The business was taken over by his son, Antoine Louis. It was ‘business as usual’ and the innovative spirit continued. In 1830 Breguet produced yet another world first – the first watch to be wound without a key.

In 1833, Antoine passed the helm over to his son, Louis. In 1870 the company took a new direction, with the works foreman, Edward Brown taking over the day to day operations.

1870

From Breguet to Brown

When A. L Breguet died in 1823, Breguet et Fils gradually became more of an engineering firm than a watchmaking concern. As is so often the case, future generations of the Breguet family sought their fortunes in other, newer technologies.

This led in 1870 to Breguet being overseen by the English watchmaker Edward Brown who headed the boutique’s watchmaking operation.

Under Brown and his descendants, Breguet remained a niche Parisian watchmaking boutique for the next century, producing only a few hundred watches per year.

Following WWI as the age of wristwatches dawned, Breguet, like its fellow prestigious Parisian marque Cartier, were quick to seize on the trend.

However, by this time Breguet, without the innovative genius of its founder, had increasingly started to become less and less distinguishable from their contemporaries, other than for the unique pieces made-to-order for special clients.

1970

Turbulent times

As the quartz revolution dawned in 1970, the Brown family sold the Breguet boutique to the now infamous Chaumet brothers. Parisian jewellers, the Chaumet’s attempted to build the Breguet brand, and revive the signature aesthetic which we now regard as the “Breguet look.”

Production was increased, but the company lost money every year. When the Chaumet’s went bankrupt in 1987 amid a major financial scandal, the Republic of France sold its patrimony to the international investment firm Investcorp.

Turning points in time of Breguet

1994

Operating at a loss

Nouvelle Lemania and Valdar were also acquired a few years later (1991) and united into a “Groupe Horloger Breguet.” At the time Nouvelle Lemania only supplied Montres Breguet with 9% of its movements – just the high horology repeaters and tourbillons, while the majority were provided by Jaeger-LeCoultre and Frederic Piguet.

Nouvelle Lemania was itself losing money and this was generally deemed a poor acquisition by the industry.

Breguet was transferred to L’Abbaye in 1994, as production expanded to nearly 5,000 watches a year (1995). Montres Breguet began to use Nouvelle Lemania’s lesser legacy movements as well, transferring watchmakers and additional watch production to Lemania beginning in 1997, thereby increasing its workforce by nearly 50%.

By that time watch production was at a new high of 6,000 per annum, but the company was still losing money, and retailers were dumping watches far below their inflated list prices.

1999

Acquisition by the Swatch Group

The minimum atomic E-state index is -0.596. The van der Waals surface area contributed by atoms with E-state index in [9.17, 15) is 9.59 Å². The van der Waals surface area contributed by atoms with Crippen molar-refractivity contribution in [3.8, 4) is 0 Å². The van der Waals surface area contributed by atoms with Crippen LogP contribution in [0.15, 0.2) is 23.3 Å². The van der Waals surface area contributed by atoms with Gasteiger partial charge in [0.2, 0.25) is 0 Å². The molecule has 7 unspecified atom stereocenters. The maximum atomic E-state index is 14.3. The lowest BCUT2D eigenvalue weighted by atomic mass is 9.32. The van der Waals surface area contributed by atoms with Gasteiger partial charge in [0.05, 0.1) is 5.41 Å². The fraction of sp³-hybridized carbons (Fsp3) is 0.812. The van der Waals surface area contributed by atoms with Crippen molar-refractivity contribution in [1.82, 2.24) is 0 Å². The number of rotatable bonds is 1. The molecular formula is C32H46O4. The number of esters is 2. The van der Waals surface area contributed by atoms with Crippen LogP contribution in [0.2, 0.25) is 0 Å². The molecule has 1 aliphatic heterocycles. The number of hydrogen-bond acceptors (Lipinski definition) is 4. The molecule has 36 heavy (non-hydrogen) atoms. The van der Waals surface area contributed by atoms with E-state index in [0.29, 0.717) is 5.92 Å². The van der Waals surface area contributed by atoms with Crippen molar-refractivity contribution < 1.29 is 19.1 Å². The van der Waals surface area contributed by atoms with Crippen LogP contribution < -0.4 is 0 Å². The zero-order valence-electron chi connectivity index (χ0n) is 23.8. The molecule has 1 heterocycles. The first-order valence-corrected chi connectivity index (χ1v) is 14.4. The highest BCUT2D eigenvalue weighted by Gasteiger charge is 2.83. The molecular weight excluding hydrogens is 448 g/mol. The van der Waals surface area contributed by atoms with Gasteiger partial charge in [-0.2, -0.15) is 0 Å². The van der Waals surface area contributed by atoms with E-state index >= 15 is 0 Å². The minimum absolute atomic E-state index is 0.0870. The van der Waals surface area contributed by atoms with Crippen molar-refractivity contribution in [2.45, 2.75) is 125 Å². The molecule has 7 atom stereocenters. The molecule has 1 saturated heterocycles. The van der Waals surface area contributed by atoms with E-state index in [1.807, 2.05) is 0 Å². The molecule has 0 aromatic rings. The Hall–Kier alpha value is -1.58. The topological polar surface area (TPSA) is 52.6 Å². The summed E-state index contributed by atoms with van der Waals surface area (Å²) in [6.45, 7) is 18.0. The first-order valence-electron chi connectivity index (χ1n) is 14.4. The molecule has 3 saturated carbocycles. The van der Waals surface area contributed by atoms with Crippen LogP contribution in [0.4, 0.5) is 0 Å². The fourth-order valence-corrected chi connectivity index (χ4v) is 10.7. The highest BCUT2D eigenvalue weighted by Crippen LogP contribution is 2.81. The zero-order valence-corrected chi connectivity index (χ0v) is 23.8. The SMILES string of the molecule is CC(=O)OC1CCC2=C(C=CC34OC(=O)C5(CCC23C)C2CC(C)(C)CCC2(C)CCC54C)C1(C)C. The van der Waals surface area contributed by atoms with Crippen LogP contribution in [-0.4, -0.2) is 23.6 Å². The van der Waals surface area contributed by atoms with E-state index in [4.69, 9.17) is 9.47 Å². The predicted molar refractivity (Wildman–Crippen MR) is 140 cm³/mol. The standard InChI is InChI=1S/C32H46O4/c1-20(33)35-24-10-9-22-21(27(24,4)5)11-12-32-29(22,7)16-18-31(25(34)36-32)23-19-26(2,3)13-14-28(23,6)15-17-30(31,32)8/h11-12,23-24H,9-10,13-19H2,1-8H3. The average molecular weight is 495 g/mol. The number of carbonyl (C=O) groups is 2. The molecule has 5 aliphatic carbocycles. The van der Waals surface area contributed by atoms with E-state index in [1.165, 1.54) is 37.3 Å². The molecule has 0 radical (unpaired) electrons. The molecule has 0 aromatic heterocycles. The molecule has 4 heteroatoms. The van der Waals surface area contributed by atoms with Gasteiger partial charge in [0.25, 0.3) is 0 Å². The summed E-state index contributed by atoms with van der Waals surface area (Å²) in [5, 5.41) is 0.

After more than ten years of heavy investment and profitless growth, Investcorp finally extracted a profit from the Breguet Group when it was sold to the Swatch Group in 1999.

Swatch had ambitious plans to conquer the exclusive world of haute horology. The plan was for Breguet to become the Group’s crown jewel and the world leader of haute couture watchmaking.

Turning points in time of Breguet

But problems still existed. The forced growth of Chaumet-Investcorp’s post-boutique era of mass production had seriously undermined the quality and credibility of the Breguet product and brand in many ways.

2002

Nicolas Hayek

The task of restoring the Breguet brand was personally taken up by Nicolas Hayek, the builder of the Swatch empire. While remaining chairman, Hayek resigned his position as president and CEO of the Swatch Group in June of 2002 in order to make Montres Breguet his priority. This is akin to a king abdicating his throne to personally captain a single company in his army, albeit an elite one.

Turning points in time of Breguet

In the short term Montres Breguet slashed its prices across the board. The aforementioned ref. 3130 had its price reduced to $22,700 – nearly a 28% reduction, bringing it more in line with the comparable 5054.

Nicolas G. Hayek also revived the cultural and emotional dimension of the brand and restored it to its noble pedigree.

Breguet back to its best

Turning points in time of Breguet

Now able to draw upon the industrial and commercial strength of the Swatch Group, the brand had all the material and technical resources it would need to perpetuate the art of fine watchmaking and to create exceptional models in order to meet the expectations of brand devotees and connoisseurs.

The brand was equipped with a manufacturing facility on a par with its ambitions. They recruited the best-qualified watchmakers warmly encouraged to excel in their respective arts and crafts.

Turning points in time of Breguet

Substantial and regular investments were made in state-of-the-art testing machinery as well as in research and development. Under Nicolas Hayek’s leadership, Breguet developed and registered more than 77 new patents, and also built a new movement each year, several of which were truly revolutionary, such as the double tourbillon.

2010

Marc A. Hayek

Following the death of Nicolas Hayek on June 28th 2010, his grandson Marc A. Hayek has taken up the reins of the brand.

Turning points in time of Breguet

Breguet excelled at Baselworld 2011 with the introduction of several important new timepieces and, in the opinion of many, they were among the most active and exciting of the prestige brands of the entire show.

Breguet. The spirit is alive and the story continues.

We are indebted to Cyberspaceplaza.com for much of the content of this article

Michael Weare | Website

Michael Weare has been a professional writer for 30 years, writing about Japanese technology, German and Italian cars, British tailoring and Swiss watches. Michael manages the editorial content of Click Tempus and will be keeping the magazine fresh and informative with regular features, as well as bringing great writers to the magazine. Email: michael@clicktempus.com